Sleep could play a major role in our ability to form long-term memories, suggest study findings.
By examining neural activity in the brains of mice, researchers have been able to observe the active consolidation of memories that occurs in these creatures while they are asleep.
“We show sleep really helps to make connections and that in sleep, the brain is not quiet, it is replaying what happened during the day,” says lead author Wen-Biao Gan from New York University.
For the study, Gan and colleagues tagged nerve cells in the brains of mice. The animals then ran on a rotating rod before being allowed to sleep. Some of the mice were allowed to sleep for an uninterrupted period, while others were handled intermittently to disrupt the quality of their sleep.
As reported in the journal Science, the mice that slept uninterrupted showed stronger signs of neural connections being formed during the initial, non-REM phase of sleep. During the REM phase, nerve connections that were made while the mice ran were reactivated. However, when the this reactivation was blocked, no further new connections were made.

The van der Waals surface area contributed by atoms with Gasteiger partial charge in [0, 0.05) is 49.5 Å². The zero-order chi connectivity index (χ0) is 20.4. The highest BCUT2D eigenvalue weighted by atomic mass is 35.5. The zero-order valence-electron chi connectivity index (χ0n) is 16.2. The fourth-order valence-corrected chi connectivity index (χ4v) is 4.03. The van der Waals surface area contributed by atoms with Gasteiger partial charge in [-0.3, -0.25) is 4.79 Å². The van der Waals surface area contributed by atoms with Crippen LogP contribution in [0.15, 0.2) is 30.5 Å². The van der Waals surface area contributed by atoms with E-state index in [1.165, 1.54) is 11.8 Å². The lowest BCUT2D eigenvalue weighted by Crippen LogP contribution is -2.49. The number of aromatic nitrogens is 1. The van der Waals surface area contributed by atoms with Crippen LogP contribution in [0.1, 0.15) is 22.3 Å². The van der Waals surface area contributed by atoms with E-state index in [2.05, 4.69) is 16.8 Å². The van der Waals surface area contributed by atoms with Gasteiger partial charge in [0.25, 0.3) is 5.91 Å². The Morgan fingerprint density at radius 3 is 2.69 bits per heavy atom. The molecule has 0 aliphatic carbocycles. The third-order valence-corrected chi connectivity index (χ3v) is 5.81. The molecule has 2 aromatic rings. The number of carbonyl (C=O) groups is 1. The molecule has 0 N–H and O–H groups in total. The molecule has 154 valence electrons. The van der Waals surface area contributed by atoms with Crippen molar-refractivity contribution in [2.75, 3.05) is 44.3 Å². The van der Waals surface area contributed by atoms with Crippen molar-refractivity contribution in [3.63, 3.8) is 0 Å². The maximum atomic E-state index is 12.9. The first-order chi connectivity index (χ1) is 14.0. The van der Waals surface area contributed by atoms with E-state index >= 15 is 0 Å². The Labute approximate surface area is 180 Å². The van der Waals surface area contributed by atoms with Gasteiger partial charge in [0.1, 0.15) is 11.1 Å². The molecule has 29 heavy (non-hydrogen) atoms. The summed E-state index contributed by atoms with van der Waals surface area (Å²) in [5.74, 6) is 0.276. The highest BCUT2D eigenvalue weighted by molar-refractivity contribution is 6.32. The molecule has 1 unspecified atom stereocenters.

The researchers say these findings suggest that the formation of long-term memory is a two-part process, in which sleep is a vital component.
Further research is required to assess the relevance of these findings to humans, says Gan, who hopes that some of the same principles apply.